United States District Court, D. Colorado
Raymond P. Moore United States District Judge.
matter is before the Court on the April 12, 2019,
recommendation of Magistrate Judge S. Kato Crews (ECF No. 54)
to grant Defendant David's motion to dismiss (ECF No.
27). Plaintiff, proceeding pro se, has filed an objection to
the recommendation (ECF No. 58). The recommendation is
incorporated herein by reference. See 28 U.S.C.
§ 636(b)(1)(B); Fed.R.Civ.P. 72(b). For the reasons
given below, the Court overrules Plaintiff's objection,
accepts and adopts the recommendation, and grants the motion
to Fed.R.Civ.P. 72(b)(3), this Court reviews de novo any part
of the magistrate judge's recommendation that is properly
objected to. An objection is proper only if it is
sufficiently specific “to focus the district
court's attention on the factual and legal issues that
are truly in dispute.” United States v. One Parcel
of Real Prop., 73 F.3d 1057, 1060 (10th Cir. 1996).
evaluating a motion to dismiss under Fed.R.Civ.P. 12(b)(6),
the Court accepts as true all well-pled factual allegations
in the complaint, views those allegations in the light most
favorable to the plaintiff, and draws all reasonable
inferences in the plaintiff's favor. Brokers'
Choice of Am., Inc. v. NBC Universal, Inc., 757 F.3d
1125, 1136 (10th Cir. 2014); Mink v. Knox, 613 F.3d
995, 1000 (10th Cir. 2010). The complaint must allege a
“plausible” right to relief. Bell Atl. Corp.
v. Twombly, 550 U.S. 544, 569 n.14 (2007).
“Factual allegations must be enough to raise a right to
relief above the speculative level, ” id. at
555, and conclusory allegations are insufficient, Cory v.
Allstate Ins., 583 F.3d 1240, 1244 (10th Cir. 2009). The
Court is “not bound to accept as true a legal
conclusion couched as a factual allegation, ”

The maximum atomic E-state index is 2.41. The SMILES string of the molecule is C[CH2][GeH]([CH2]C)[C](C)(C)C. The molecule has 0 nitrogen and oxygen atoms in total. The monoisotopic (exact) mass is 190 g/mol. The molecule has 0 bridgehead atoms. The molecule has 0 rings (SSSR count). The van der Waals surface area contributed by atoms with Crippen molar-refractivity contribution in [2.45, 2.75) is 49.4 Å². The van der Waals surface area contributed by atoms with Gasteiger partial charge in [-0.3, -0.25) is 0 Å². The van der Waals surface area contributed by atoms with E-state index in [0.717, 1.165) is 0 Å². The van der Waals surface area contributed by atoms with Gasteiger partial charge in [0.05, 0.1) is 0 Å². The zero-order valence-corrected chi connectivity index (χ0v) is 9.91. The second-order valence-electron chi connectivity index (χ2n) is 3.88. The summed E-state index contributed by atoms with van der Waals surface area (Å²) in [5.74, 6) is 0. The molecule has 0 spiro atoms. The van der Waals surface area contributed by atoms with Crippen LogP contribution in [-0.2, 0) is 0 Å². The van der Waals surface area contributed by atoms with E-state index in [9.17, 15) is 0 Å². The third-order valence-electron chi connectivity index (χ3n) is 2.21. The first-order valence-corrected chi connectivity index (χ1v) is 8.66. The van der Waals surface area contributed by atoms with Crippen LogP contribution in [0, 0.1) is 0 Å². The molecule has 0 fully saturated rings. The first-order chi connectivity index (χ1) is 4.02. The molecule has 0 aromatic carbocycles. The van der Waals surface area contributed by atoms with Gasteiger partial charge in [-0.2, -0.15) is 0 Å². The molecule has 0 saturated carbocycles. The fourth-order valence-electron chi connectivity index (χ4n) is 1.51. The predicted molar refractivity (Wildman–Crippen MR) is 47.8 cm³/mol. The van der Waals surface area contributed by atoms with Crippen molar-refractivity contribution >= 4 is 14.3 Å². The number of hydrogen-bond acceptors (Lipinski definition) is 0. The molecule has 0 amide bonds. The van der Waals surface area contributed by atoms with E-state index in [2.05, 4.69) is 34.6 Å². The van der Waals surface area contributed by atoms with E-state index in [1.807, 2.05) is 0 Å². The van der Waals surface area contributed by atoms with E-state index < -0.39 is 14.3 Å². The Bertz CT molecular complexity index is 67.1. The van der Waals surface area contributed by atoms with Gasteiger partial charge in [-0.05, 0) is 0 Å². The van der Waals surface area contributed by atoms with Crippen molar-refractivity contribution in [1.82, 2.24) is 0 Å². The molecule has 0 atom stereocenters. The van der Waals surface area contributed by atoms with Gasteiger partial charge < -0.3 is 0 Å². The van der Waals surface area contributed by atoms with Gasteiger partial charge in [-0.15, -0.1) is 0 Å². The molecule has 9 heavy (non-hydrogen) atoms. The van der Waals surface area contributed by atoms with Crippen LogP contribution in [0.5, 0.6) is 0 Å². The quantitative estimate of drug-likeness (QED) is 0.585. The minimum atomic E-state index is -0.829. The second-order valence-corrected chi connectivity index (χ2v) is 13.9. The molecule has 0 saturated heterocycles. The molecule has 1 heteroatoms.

Twombly, 550 U.S. at 555 (quotation omitted).
proceeds pro se, so the Court liberally construes her
pleadings. Haines v. Kerner, 404 U.S. 519, 520-21
(1972). The Court does not act as her advocate. See Hall
v. Bellmon, 935 F.2d 1106, 1110 (10th Cir. 1991).
to the complaint, Plaintiff was given inappropriate and
harmful medications on February 2 and 10, 2015, at a medical
center in Thornton, Colorado. The complaint alleges that
Defendant David, who was the president and CEO of the medical
center, negligently hired and trained emergency room staff
and that she “must take responsibility for the medical
malpractice performed by her staff.” (ECF No. 14 at 9.)
The other Defendants in this case have filed a separate
motion to dismiss that has been referred to the magistrate
judge. (ECF Nos. 55, 56.)
magistrate judge determined that Plaintiff failed to allege
sufficient facts to support a claim for negligent hiring,
supervision, and training against Defendant David because
Plaintiff failed to allege an employment relationship between
Defendant David, who was sued individually, and the other
Defendants. Moreover, the magistrate judge determined that
the allegations did not establish that Defendant David owed
Plaintiff a legal duty because the complaint did not explain
how the other Defendants were unfit to be hired, how they
were inadequately trained, or how Defendant David knew or
should have known that hiring them would create an undue risk
of harm to Plaintiff. The magistrate judge further determined
that Plaintiff failed to allege sufficient facts that would
support holding Defendant David vicariously liable for any
torts allegedly committed by the other Defendants.
objection consists of a somewhat rambling discussion of the
fact that hospitals are frequently sued and a restatement of
her perceived damages. It does not directly address any of
these determinations by the magistrate judge or identify any
additional facts to support her legal theories. The Court
concludes that the magistrate judge's analysis was
thorough and sound and discerns no clear error on the face of
the Court OVERRULES Plaintiffs objection (ECF No. 58),
ACCEPTS and ADOPTS the magistrate judge's recommendation
(ECF No. 54), and GRANTS ...